Applying Lessons From CISA to Your Firmware

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The Cybersecurity and Infrastructure Security Agency (CISA) recently published alert AA20-245A, Technical Approaches to Uncovering and Remediating Malicious Activity. The alert serves as a playbook for security incident investigations based on the collective real-world findings of  security agencies from Australia, Canada, New Zealand, the United Kingdom, and the United States. 

The alert defines key steps and techniques for the detection, response, and remediation of security incidents. The guidance also calls out some of the most common mistakes made during the incident response process and stresses the importance of ensuring that forensic data is preserved and that threats are thoroughly eradicated to prevent a recurrence of the problem. The recommendations cover these topics from multiple security disciplines including host-based security, network security, as well as recommendations specific to network infrastructure among others.

Firmware security plays a critical role in a variety of the best practices set forth in the alert. In some cases the alert specifically cites firmware, and in others, firmware is a part of a larger security discipline. To this end, let’s take a closer look at AA20-245A through the prism of firmware and hardware security.

Applying Threat Detection Strategies to Your Firmware and Hardware

CISA calls out several approaches to threat detection which are broadly applicable both from a network as well as a host-based perspective. This includes security basics such as searching for Indicators of Compromise (IoCs) tied to known threats as well as more behavioral approaches to detection based on pattern and frequency analysis to identify anomalies.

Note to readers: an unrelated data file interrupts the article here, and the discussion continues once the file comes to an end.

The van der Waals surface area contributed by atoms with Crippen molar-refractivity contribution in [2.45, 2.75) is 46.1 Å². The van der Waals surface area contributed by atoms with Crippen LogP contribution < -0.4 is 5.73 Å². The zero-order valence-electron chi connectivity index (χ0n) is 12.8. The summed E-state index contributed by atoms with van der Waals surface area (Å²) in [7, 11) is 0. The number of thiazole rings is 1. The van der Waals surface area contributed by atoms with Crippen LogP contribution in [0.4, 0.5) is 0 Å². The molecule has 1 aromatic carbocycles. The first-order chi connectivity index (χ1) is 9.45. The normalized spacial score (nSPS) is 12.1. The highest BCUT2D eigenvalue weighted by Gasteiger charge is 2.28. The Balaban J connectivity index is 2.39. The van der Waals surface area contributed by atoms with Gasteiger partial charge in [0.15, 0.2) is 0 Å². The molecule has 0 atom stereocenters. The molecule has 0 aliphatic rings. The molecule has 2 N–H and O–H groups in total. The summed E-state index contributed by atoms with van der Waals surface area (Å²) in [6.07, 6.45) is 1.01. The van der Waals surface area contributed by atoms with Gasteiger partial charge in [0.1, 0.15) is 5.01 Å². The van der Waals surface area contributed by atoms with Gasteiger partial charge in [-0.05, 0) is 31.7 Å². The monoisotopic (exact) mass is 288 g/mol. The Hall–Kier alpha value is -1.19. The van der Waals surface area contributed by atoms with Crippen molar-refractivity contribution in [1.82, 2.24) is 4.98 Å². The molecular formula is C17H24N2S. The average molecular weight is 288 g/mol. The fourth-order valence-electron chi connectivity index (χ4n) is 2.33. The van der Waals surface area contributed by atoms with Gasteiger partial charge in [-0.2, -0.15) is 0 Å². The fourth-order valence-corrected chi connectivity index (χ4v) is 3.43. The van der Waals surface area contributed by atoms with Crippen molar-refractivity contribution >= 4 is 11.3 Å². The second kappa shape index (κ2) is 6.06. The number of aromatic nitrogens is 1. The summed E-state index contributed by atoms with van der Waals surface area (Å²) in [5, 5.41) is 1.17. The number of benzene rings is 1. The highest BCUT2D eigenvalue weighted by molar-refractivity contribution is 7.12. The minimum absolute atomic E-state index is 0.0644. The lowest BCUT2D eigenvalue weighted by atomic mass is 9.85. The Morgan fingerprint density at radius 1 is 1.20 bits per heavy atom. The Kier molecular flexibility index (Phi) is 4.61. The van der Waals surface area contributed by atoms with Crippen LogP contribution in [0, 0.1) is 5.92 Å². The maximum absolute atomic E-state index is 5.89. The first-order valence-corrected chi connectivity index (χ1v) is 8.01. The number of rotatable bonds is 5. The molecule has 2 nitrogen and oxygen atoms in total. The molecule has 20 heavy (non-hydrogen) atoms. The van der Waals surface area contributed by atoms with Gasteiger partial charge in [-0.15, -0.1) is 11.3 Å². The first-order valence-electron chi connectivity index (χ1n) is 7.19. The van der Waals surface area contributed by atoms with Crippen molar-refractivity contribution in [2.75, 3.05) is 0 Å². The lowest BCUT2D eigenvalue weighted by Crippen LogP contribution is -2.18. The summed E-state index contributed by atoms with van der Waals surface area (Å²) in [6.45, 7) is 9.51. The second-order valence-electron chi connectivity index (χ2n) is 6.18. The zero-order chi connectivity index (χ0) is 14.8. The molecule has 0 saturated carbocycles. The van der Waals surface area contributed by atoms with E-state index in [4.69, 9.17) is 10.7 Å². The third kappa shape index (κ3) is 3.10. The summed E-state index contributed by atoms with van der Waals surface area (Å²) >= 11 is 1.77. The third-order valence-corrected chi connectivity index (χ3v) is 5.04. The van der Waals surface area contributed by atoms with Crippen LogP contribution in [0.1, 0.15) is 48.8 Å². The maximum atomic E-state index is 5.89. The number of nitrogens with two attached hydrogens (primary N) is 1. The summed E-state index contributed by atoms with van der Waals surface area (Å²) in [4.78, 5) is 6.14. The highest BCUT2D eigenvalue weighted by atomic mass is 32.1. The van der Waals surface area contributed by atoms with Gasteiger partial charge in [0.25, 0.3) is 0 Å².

Security and IR teams should keep in mind that these topics are particularly important in the context of firmware. The firmware layer of devices provides attackers with a variety of places to hide and maintain persistence. Here are a few points to keep in mind when applying detection strategies to firmware.

  • Don’t Let Attackers Hide in Code Caves – IoCs are great, but only if security can actually see them. Attackers have realized that they can hide their malicious code and assets in firmware as a way to avoid inspection by AV and EDR tools. Even a few unused bytes in firmware code caves can allow attackers to hide things like encryption keys without being seen.
  • Check for Firmware Rootkits, Implants, and Backdoors – Firmware rootkits and other hardware implants are invaluable to attackers as they can give an attacker complete control over a device and its operating system. Teams should verify the integrity of the firmware on their devices including system firmware such as BIOS/UEFI as well as firmware within device components. Tools such as CHIPSEC or Eclypsium can make it easy to make sure firmware matches known good versions of vendor-supplied firmware as well as to detect known firmware implants.
  • Firmware Behavior Should be Very Predictable – Firmware also provides one of the more reliable places to perform behavioral analysis to detect unknown threats. This is because the behavior of firmware tends to be very predictable when compared to higher level software and applications. This makes it far easier to tightly baseline normal behavior and recognize deviations that would indicate a threat.

Don’t Forget About Your Firmware and Hardware Vulnerabilities

When discussing vulnerabilities, the alert notes that “Attackers frequently exploit software or hardware vulnerabilities to gain access to a targeted system” and that “vulnerabilities in external facing devices and servers should be patched immediately.” This highlights the critical role that hardware and device-level vulnerabilities play in an organization’s overall security. Organizations need to be able to address all relevant vulnerabilities within an externally facing device regardless of whether the vulnerability resides in software, firmware, or hardware. Attackers are naturally free to exploit any vulnerabilities that are exposed and are not limited to only attacking software. As threats have increasingly targeted hardware and firmware, it is up to organizations to make sure that weaknesses in these areas are identified and patched.